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Author Topic: mower service for pasture  (Read 1747 times)
AllenF
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« on: May 28, 2010, 10:58:34 PM »

OK, so today I was bush hogging the pasture until the universal broke, and I said to my self, I really need to find some better way of doing this.  What I have a problem with is not the grass (the horses keep the grass eat to the ground)  it is with the sweet gum, blackberry and like bush and trees that pop up every year.  I have 2 4D but it is a bigger pain to spray than to cut.   My question, it there a critter out there that eats the broad leaf plants and not the grass as we need all the grass we can grow.  Are there any ideas for a new family member out there?
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iddee
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« Reply #1 on: May 28, 2010, 11:01:42 PM »

Goats
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kathyp
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« Reply #2 on: May 28, 2010, 11:15:45 PM »

you might want to keep those blackberries for the bees smiley

what size bush hog?  i take down small trees with mine.  or is it just the time it takes?
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AllenF
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« Reply #3 on: May 28, 2010, 11:26:50 PM »

I had a goat once.  He loved the grass as much as the horses.   If there was a breed that preferred the trees over the grass.
 
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AllenF
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« Reply #4 on: May 28, 2010, 11:30:54 PM »

And on the bush hog, 6' I think.   It will drop lots of trees.   But when you cut a sweet gum, you will have 6 come up from the little stump left.  God's curse to the pasture.  So after several years, you have a whole lot of little sweet gums.
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jgaito
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« Reply #5 on: May 29, 2010, 11:34:39 AM »

 But when you cut a sweet gum, you will have 6 come up from the little stump left. 

it's not very cheap but a product called "sucker stopper" might cure that.  if not, cut the tree, drill a few holes down into the stump and fill the holes with pure glysophate (uncut roundup)   it's not toxic but cover the stump so rain and the animals can't get to it anyway.  i've been able to kill off holly, mimosa and scrub oaks with this method where nothing else would work.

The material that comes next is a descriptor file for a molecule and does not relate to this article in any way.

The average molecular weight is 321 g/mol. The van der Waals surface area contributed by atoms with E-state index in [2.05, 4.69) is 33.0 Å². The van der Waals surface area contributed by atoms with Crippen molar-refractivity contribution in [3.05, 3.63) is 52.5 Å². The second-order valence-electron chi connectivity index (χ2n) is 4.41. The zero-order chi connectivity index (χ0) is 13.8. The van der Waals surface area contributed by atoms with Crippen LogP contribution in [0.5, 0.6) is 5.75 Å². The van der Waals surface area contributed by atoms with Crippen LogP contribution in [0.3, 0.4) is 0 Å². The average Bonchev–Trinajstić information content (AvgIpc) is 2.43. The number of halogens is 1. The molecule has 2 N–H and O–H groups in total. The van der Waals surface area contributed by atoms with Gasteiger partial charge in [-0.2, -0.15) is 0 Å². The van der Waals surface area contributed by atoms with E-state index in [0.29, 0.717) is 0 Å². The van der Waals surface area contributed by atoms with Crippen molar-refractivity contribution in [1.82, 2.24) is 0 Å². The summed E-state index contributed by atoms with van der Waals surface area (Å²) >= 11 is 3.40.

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AllenF
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« Reply #6 on: May 29, 2010, 11:40:29 AM »

In 14 acres, I guess there are 1,231,155,456,321 very little stumps. 
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Irwin
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« Reply #7 on: May 29, 2010, 12:24:06 PM »

 But when you cut a sweet gum, you will have 6 come up from the little stump left. 

it's not very cheap but a product called "sucker stopper" might cure that.  if not, cut the tree, drill a few holes down into the stump and fill the holes with pure glysophate (uncut roundup)   it's not toxic but cover the stump so rain and the animals can't get to it anyway.  i've been able to kill off holly, mimosa and scrub oaks with this method where nothing else would work.
Thank's I'll put that on the back burner for when I need it.
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Keith13
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« Reply #8 on: May 30, 2010, 03:29:09 AM »

could you not disc the fields every year or so? i have a cousin who raises cows he disc his fields everyfew years to keep the soil compaction down he says it helps his grass as well

Keith
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« Reply #9 on: May 31, 2010, 12:02:57 AM »


it's not very cheap but a product called "sucker stopper" might cure that.  if not, cut the tree, drill a few holes down into the stump and fill the holes with pure glysophate (uncut roundup)   it's not toxic but cover the stump so rain and the animals can't get to it anyway.  i've been able to kill off holly, mimosa and scrub oaks with this method where nothing else would work.

Ha! I tried planting several times, and now I'm keeping my eyes open for a mimosa that no one will miss when I dig it up and transplant it.
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kingbee
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« Reply #10 on: May 31, 2010, 12:13:59 AM »

There is a thingy called a hydraulic hatchet.  It looks like a real hatchet but is hollow and hooks to the hose on a back pack Roundup sprayer.  Whap the sweetgum trunk with the hatchet and sink the blade in a little then hit the trigger and Roundup mix goes into the wound through holes in the hollow blade.  Never saw a small green and growing tree survive this treatment.
only takes a couple of seconds to "treat" a tree too.
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AllenF
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« Reply #11 on: May 31, 2010, 08:33:01 PM »

That sounds like a cool idea for big trees.
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